Yes. Back in 1933, Jell-O sponsored a fifteen minute Wizard of Oz radio show on NBC's red network, which was broadcast Monday, Wednesday, and Friday afternoons. It ran for six months, but then Jell-O decided to switch their sponsorship to Jack Benny instead, so that was it for Oz. The series pretty much followed the books, getting as far as The Emerald City of Oz, with some allowances made for radio, and lots of songs and advertisements for Jell-O thrown in. No episodes of this series are known to survive, but NBC's archives still hold the scripts. Also, there exists two episodes of an adaptation of The Wizard of Oz from the same era, broadcast on CBS, but nobody's been able to find out any more about them. More recently, the BBC produced its own version of The Wizard of Oz for British radio in the 1990s. This is currently available in Great Britain on two cassettes under the BBC Radio Collection imprint. And during the holiday season in 2000, many public radio stations in the United States broadcast a new radio adaptation of The Wizard of Oz with an all-star cast, including Michelle Trachtenberg as Dorothy, Harry Anderson as the Wizard, Rene Auberjonois as the Scarecrow, Nestor Serrano as the Tin Woodman, and Robert Guillaume as the Cowardly Lion. This production is available as a four-CD set from LodesTone Audio Theatre, http://www.lodestone-media.com/wizard.html, and other outlets. Mention should also be made here of the Colonial Radio Theatre's audio adaptations of the first five Oz books. Although never actually broadcast on radio, they're presented, on ten audio cassettes, as if they were. You can find information about this set, and hear some samples, at http://www.colonialradio.com/titles.html#ozbox.
Two Oz-related episodes of radio shows also need to be mentioned here. An installment of the Maxwell House Good News show broadcast in June of 1939 was devoted to a sneak peek at The Movie, which was due to be released later that summer. It featured Judy Garland, Frank Morgan (a regular Good News cast member), Ray Bolger, and Bert Lahr, and was the public debut of the songs from The Movie. It featured many behind-the-scenes vignettes (mostly made up for the show), a "Baby Snooks" routine where her Daddy reads the story to her, and an appearance by Fred Stone, who played the Scarecrow in the 1902 stage play. (A snippet of this show can even be heard in the opening audio montage of the science fiction movie Contact, as it's one of the few examples of radio from that time period that's been preserved.) The CD version of the Good News episode includes the original commercials, and MGM's Wizard of Oz edition of Leo Is On the Air, an extended radio advertisement. Both shows are also available as audio-only tracks on the current American DVD release of The Movie. On Christmas Day, 1950, Judy Garland recreated her role as Dorothy for an adaptation of The Wizard of Oz on The Lux Radio Theatre. Garland was the only original cast member, but her then-four-year-old daughter, Liza Minnelli, makes a cameo appearance at the end. Both of these radio episodes have been released on record, audiocassette, and CD, the latter available from Radio Spirits at http://www.radiospirits.com/. The Lux Radio Theatre production is also available as part of the 2005 DVD release of The Movie.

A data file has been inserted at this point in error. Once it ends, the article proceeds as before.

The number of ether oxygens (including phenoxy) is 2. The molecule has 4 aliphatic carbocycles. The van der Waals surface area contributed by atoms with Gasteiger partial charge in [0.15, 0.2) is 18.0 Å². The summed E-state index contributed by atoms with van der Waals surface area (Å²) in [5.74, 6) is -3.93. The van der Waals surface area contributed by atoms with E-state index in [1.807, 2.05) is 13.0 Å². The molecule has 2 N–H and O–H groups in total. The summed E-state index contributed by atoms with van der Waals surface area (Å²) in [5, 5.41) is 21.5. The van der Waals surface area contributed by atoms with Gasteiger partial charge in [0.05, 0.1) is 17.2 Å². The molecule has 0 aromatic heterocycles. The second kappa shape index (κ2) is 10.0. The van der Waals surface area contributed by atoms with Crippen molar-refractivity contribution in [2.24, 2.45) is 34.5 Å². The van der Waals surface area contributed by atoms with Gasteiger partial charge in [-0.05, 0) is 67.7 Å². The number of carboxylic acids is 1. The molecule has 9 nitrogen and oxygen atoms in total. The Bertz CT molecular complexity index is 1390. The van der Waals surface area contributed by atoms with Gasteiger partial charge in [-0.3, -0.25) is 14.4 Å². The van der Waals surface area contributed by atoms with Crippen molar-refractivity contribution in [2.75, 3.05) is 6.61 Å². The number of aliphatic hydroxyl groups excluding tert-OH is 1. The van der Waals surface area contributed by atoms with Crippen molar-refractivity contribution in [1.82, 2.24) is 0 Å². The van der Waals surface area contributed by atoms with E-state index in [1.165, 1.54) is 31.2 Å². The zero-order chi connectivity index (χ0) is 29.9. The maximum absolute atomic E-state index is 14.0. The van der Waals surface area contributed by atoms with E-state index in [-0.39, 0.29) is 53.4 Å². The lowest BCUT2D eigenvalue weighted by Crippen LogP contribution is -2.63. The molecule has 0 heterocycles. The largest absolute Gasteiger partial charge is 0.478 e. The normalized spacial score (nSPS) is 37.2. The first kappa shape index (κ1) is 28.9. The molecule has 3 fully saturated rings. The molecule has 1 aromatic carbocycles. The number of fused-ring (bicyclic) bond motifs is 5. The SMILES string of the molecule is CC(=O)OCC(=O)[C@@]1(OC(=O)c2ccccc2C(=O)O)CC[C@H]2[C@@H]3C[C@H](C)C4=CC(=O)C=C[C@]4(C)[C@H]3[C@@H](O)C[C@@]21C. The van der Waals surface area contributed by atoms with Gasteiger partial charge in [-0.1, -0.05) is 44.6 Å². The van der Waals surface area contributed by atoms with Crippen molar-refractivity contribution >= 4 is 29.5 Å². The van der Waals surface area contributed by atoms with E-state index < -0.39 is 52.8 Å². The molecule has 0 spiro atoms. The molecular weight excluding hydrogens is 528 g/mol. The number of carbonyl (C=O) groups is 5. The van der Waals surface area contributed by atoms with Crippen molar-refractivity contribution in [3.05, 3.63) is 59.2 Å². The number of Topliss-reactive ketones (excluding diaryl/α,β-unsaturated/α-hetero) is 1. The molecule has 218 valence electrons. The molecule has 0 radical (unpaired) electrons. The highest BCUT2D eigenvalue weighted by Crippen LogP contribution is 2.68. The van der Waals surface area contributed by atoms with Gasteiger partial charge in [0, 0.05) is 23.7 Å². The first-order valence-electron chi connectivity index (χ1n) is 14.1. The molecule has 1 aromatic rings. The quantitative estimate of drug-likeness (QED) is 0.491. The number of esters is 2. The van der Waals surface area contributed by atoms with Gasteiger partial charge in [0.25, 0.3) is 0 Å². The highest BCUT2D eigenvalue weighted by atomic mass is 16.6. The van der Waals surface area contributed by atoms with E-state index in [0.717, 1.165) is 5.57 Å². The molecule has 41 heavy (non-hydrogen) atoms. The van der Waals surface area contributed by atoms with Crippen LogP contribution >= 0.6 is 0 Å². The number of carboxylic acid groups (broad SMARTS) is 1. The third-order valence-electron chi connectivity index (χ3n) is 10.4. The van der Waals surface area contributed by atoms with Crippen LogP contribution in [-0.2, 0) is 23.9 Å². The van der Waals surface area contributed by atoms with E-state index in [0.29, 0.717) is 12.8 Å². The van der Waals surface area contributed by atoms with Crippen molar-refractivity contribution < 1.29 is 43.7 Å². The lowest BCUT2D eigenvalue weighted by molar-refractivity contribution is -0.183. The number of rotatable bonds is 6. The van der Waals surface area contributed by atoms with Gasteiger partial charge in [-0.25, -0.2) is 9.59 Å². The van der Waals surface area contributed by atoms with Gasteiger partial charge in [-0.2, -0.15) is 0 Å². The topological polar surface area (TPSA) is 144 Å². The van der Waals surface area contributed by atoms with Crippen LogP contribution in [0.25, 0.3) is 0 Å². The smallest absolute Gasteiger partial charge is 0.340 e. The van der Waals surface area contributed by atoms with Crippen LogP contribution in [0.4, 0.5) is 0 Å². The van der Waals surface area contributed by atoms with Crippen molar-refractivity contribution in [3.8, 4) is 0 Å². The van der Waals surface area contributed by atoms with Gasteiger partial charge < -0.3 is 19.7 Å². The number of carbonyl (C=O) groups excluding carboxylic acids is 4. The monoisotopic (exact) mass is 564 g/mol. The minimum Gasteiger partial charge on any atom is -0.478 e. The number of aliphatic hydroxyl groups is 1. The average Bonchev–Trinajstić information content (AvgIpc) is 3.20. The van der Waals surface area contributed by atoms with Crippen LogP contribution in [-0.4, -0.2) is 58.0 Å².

9.14. Have there been talking book versions of any of the Oz books?
Yes, quite a few. Most have been adaptations of the story for very young children of The Wizard of Oz, many of which are still available today. One, from Caedmon, was read by Ray Bolger, who also read adaptations of The Land of Oz, Queen Zixi of Ix, and some of the "Queer Visitors from the Marvelous Land of Oz" comic stories. These are currently available on cassette in a boxed set as The Oz Audio Collection. Another notable version came out from Columbia Records in 1969, with the entire book recorded on seven records, read by George Rose and Mildred Dunnock. More recently, Piglet Press has put out large cast readings of The Wizard of Oz and The Emerald City of Oz on cassette. In the 1960s, Disney put out book-and-record editions of The Wizard of Oz, The Scarecrow of Oz (narrated by Ray Bolger), The Tin Woodman of Oz, and a new story called The Cowardly Lion of Oz — not to be confused with the Ruth Plumly Thompson story of the same name, despite the claims of the album notes that it is an adaptation. And there have been many other audio adaptations of The Wizard of Oz on records, cassettes, CDs, and now CD-ROM. Gregory Maguire's novels Wicked and Son of a Witch, and Stuart Kaminsky's Murder on the Yellow Brick Road have been recorded as audiobooks.